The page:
By Ann Zimmerman and Kortney Stringer
While Peter Demain was serving a six-year sentence for possession of 21 pounds of marijuana, he did such a good job working in the prison kitchen that he quickly rose to head baker. After his release, the Durango, Colo., resident filled out 25 job applications at bagel shops, coffee houses, grocery stores and bakeries. All turned him down. Some even asked him to leave the premises immediately after learning of his conviction.
It's never been easy for someone with a criminal history to find work, but it is becoming increasingly difficult. More businesses are using criminal-background checks to guard against negligent-hiring lawsuits, theft of company assets and even terrorism. About 80% of big companies in the U.S. now do such checks, up from 56% in 1996, according to a January survey of personnel executives.
Two weeks ago, Wal-Mart Stores Inc., the nation's largest corporate employer with more than 1.2 million workers, said it would conduct criminal-background checks on all applicants in its U.S. stores, beginning in September. Wal-Mart's former policy was to order background checks only for certain personnel, including loss-prevention and pharmacy employees.
Yet as they rely on background checks to screen workers, companies risk imposing unfair barriers to rehabilitated criminals. For society, the implications are huge: If former offenders can't find legitimate jobs, they may be driven back to crime.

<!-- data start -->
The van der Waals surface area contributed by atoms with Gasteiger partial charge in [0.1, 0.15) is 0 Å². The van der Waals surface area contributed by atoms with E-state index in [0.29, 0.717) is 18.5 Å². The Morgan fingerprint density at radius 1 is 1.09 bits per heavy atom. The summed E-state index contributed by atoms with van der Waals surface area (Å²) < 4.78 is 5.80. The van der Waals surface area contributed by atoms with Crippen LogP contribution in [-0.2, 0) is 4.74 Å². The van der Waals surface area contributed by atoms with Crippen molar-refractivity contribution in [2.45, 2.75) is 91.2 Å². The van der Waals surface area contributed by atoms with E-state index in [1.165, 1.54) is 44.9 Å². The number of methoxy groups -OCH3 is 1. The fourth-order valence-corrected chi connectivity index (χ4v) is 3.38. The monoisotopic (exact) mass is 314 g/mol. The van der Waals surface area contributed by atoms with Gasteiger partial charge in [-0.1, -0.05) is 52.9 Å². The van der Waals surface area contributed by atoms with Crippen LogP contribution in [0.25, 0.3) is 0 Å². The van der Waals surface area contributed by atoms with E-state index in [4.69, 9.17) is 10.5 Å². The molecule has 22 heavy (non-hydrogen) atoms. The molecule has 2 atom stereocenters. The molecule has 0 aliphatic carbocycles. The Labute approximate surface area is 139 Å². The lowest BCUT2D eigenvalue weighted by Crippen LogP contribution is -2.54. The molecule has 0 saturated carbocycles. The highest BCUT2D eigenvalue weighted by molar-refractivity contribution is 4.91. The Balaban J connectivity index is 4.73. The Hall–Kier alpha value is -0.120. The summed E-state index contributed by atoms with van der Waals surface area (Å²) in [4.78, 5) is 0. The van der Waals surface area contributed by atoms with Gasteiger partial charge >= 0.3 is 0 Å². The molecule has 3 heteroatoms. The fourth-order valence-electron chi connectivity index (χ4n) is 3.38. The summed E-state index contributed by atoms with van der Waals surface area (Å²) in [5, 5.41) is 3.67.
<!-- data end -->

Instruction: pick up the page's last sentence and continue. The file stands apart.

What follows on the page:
"Forty-six million people in this country have been convicted of something sometime in their lives and our economy would collapse if none of them could get jobs," says Lewis Maltby, president of the National WorkRights Institute, a nonprofit human-rights organization founded by former staff of the American Civil Liberties Union. That figure includes everybody in the FBI criminal records database, which includes people convicted of a relatively minor misdemeanor.
Minorities, in particular, could be hurt, as they are jailed in disproportionately higher numbers than whites. Black males are incarcerated at five times the rate of Anglo males and Hispanics at more than twice the rate for white men.
Blacks with criminal records also pay a bigger penalty in the job market. According to a study of applicants for low-level jobs conducted by Devah Pager, a Northwestern University sociologist, having a prison record cut by two thirds a black man's chances of getting called back by an employer, while it cut a white man's chances by half.
The explosion in background checks is occurring in part because technological advances have made them faster and cheaper. Businesses commonly pay $25 to $100 per search, and the price is dropping. Several months ago, SecurTest, a Florida-based applicant-screening company, began offering background checks using its own proprietary system that culls public criminal records. The service, which costs about $10 per applicant, focuses mainly on felony-type convictions.
Bottom line: It's now affordable for businesses to do checks for the very sorts of entry-level jobs in which rehabilitated criminals are encouraged to seek employment.
Wal-Mart came under fire last month for two separate incidents in South Carolina in which its employees were accused of sexually assaulting young female shoppers. Both of the accused employees had prior criminal convictions for sexually related offenses. Several weeks after the episodes at Wal-Mart came to light in news accounts, two members of South Carolina's legislature proposed a bill requiring all retailers that sell toys or children's clothing to conduct background checks on potential employees. A spokesman for Wal-Mart says the Bentonville, Ark., company was unaware of the criminal records of the two employees in question.